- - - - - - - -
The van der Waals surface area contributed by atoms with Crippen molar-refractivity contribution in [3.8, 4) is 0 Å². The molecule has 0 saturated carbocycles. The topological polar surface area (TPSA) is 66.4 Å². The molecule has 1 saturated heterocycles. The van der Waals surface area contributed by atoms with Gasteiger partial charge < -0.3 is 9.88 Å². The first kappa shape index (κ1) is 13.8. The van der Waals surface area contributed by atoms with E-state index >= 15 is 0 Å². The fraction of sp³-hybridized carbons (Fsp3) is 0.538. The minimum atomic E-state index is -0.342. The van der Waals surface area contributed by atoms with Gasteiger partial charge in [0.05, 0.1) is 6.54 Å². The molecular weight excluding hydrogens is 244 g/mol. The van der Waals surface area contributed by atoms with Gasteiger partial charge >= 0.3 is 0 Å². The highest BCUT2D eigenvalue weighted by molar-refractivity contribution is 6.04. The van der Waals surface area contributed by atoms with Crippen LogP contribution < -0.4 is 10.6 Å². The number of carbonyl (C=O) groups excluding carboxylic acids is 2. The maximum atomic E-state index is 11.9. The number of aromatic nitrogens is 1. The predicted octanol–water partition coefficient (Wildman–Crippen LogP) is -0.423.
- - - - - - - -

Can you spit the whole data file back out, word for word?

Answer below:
The van der Waals surface area contributed by atoms with Crippen molar-refractivity contribution in [3.8, 4) is 0 Å². The molecule has 0 saturated carbocycles. The topological polar surface area (TPSA) is 66.4 Å². The molecule has 1 saturated heterocycles. The van der Waals surface area contributed by atoms with Gasteiger partial charge < -0.3 is 9.88 Å². The first kappa shape index (κ1) is 13.8. The van der Waals surface area contributed by atoms with E-state index >= 15 is 0 Å². The fraction of sp³-hybridized carbons (Fsp3) is 0.538. The minimum atomic E-state index is -0.342. The van der Waals surface area contributed by atoms with Gasteiger partial charge in [0.05, 0.1) is 6.54 Å². The molecular weight excluding hydrogens is 244 g/mol. The van der Waals surface area contributed by atoms with Gasteiger partial charge >= 0.3 is 0 Å². The highest BCUT2D eigenvalue weighted by molar-refractivity contribution is 6.04. The van der Waals surface area contributed by atoms with Crippen LogP contribution < -0.4 is 10.6 Å². The number of carbonyl (C=O) groups excluding carboxylic acids is 2. The maximum atomic E-state index is 11.9. The number of aromatic nitrogens is 1. The predicted octanol–water partition coefficient (Wildman–Crippen LogP) is -0.423.